Commentary: 'Cute-washing' and sexism are at the heart of Japan fast food's bid to attract female customers
Sexist comments made by a Yoshinoya marketing executive highlight the fast food industry's grubby ways of thinking about women, yet marketing campaigns based on them are very successful, writes the Financial Times' Leo Lewis.
TOKYO: At the advanced age of 123, Yoshinoya has a decent claim to being the world’s oldest fast-food chain: An arch survivor of Japan’s low-end culinary cage fight for 24-hour dining on a budget. Competition among the ladlers of cheap, comforting bowls of gyudon beef on rice is intense, and Yoshinoya has consistently prevailed.
But a dismayed nation now wonders: Is the secret ingredient in this beloved dish actually a large sprinkling of contempt?
Yoshinoya’s fall from favour was caused – at least superficially – by Masaaki Ito, a managing director of the company which has been dubbed a “marketing guru” by Japanese media in a way that ensures the description sounds grubby.
Ito’s offence, which Yoshinoya condemned as “completely unacceptable” (but only once the social media outrage became untenable), occurred during a lecture he was giving at an elite university to an audience of professionals paying handsomely for the privilege.
The challenge, he reportedly said, was to come up with a strategy that would, “get young, clueless maidens from the sticks hooked on gyudon like junkies”. The window for securing such an addiction, he continued, was short because these bumpkin ingenues would no longer want gyudon once men started treating them to more expensive restaurants.
SEXISM AS MARKETING STRATEGY
The existence of profound sexism in corporate Japan was not the big reveal here, though the volume and immediacy of public outrage were encouraging.
Rather, it was Ito’s inclusion of the particularly jarring, visceral words for “young girls” and “hooked” – terms that gave his verbal picture such repellent vividness. And this is where things get tricky.
Ito, accompanied by a grovelling apology from the company, was quickly sacked. It was a move that Yoshinoya clearly hopes will allow it to disguise the episode as one man’s folly, rather than blowing the industrial secret that the game, which the fast-food company is in (and has been winning for decades), demands deep reserves of cynicism and ugliness.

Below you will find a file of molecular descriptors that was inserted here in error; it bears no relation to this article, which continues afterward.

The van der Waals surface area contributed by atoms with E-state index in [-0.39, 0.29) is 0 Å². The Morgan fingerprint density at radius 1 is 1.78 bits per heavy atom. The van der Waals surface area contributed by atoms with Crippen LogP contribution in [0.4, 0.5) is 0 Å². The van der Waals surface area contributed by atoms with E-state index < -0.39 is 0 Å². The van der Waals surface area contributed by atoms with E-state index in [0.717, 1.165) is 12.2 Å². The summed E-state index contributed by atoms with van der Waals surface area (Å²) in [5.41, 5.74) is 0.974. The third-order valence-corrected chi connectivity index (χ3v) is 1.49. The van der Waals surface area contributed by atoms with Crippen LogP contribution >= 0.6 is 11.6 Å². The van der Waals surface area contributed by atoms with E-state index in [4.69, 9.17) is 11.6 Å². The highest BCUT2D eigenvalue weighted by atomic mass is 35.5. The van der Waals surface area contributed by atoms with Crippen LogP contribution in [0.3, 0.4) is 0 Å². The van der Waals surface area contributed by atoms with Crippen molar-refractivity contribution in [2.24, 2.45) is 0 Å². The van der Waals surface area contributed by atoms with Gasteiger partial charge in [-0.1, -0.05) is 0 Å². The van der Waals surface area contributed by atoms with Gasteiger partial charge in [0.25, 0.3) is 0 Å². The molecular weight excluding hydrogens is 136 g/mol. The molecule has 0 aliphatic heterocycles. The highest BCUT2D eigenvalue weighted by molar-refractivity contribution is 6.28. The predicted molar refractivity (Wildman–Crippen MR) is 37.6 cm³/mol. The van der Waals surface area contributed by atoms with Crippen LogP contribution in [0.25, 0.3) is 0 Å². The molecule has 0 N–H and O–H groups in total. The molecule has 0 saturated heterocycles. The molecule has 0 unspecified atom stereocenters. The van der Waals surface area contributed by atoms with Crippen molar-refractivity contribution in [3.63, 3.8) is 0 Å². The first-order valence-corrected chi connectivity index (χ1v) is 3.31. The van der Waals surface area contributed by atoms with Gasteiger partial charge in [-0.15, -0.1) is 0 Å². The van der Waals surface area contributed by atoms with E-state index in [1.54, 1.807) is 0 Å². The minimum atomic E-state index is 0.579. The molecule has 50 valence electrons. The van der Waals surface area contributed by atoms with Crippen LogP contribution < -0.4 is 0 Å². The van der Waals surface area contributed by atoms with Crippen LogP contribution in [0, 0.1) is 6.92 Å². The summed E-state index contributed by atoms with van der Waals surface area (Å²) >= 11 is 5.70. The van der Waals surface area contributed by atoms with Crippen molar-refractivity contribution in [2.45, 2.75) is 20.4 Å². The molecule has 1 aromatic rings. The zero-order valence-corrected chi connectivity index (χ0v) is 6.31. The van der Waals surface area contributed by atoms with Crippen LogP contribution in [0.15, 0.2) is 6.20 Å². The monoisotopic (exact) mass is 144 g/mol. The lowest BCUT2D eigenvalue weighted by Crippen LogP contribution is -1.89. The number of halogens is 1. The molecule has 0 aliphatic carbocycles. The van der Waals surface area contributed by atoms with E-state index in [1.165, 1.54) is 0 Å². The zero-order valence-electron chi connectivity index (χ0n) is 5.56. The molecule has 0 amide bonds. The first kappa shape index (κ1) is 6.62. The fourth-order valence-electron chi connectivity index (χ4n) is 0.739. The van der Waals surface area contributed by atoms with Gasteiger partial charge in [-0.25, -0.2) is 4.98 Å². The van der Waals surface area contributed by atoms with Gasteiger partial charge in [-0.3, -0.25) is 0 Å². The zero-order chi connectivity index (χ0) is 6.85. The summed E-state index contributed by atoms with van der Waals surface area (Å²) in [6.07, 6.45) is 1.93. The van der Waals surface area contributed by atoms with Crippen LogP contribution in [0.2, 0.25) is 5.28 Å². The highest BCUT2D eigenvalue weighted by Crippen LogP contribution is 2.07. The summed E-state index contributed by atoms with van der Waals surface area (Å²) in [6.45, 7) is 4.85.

Consider – without forgiving his vocabulary – Ito’s marketing challenge from an investor’s perspective. Japan’s population is irrevocably shrinking and men, broadly speaking, do not need much convincing that a bowl of fatty beef on rice, wolfed down at a strip-lit counter, is US$5 well spent.
If there is domestic growth for the company to be found anywhere, it is among the young, cash-strapped female population that has yet to appreciate what they are missing.
Next is the fact that, while they resist speaking the words aloud, investors can see the appeal of the kind of customer addiction that Ito was aiming for – especially in the fast-food industry, where R&D fortunes are spent minutely calibrating flavour, texture, fat and sugar content to make products habit-forming.
Yoshinoya is far from the forefront of this. A 2016 World Health Organization paper bemoaned that while the food, marketing and digital industries had access to fine-grained analysis of children’s behaviour and exposure to foods high in fat, salt and sugar, external researchers were excluded from those insights, “[increasing] the power imbalances between industry and public health”.
CONSUMERS COMPLICIT IN EXPLOITATIVE MARKETING TOO
To a Yoshinoya shareholder, Ito’s sacking will be seen as an absolute necessity in terms of rebuilding customer trust, but a distinct blow to the company’s efforts to market its way through the years ahead. But the rage that the incident provoked reveals the extraordinary secret success of Japan’s marketing industry.
Even now, large parts of the public may choose to conclude that cynical, brutally conceptualised contempt for customers is somehow the exception rather than the rule.
One of the pillars of this success has been the industry’s relentless weaponisation of the concept of kawaii – the “cuteness” ascribed to cartoon megastars like Hello Kitty and used to sell pretty much anything to consumers of all ages.
The triumph of this approach and its ability to cute-wash some of the dirtiest marketing tricks, lies, to some extent, in the complicity of consumers.
Most revealing of all, though, is Yoshinoya’s just-launched spring campaign. The major image revamp is aimed at attracting young female customers with a calculatedly cute catchphrase and a range of dishes supposedly more tailored to their taste.
Fronting this campaign is an actor-model with a massive teenage fan base and a firm grip on the kawaii crown of the moment.
This, of course, was something that Ito will have overseen in his marketing supremo role: Projected from beyond the career grave, built on a thought process that revolted a nation, and which will almost certainly kawaii itself right to the hearts of its intended audience.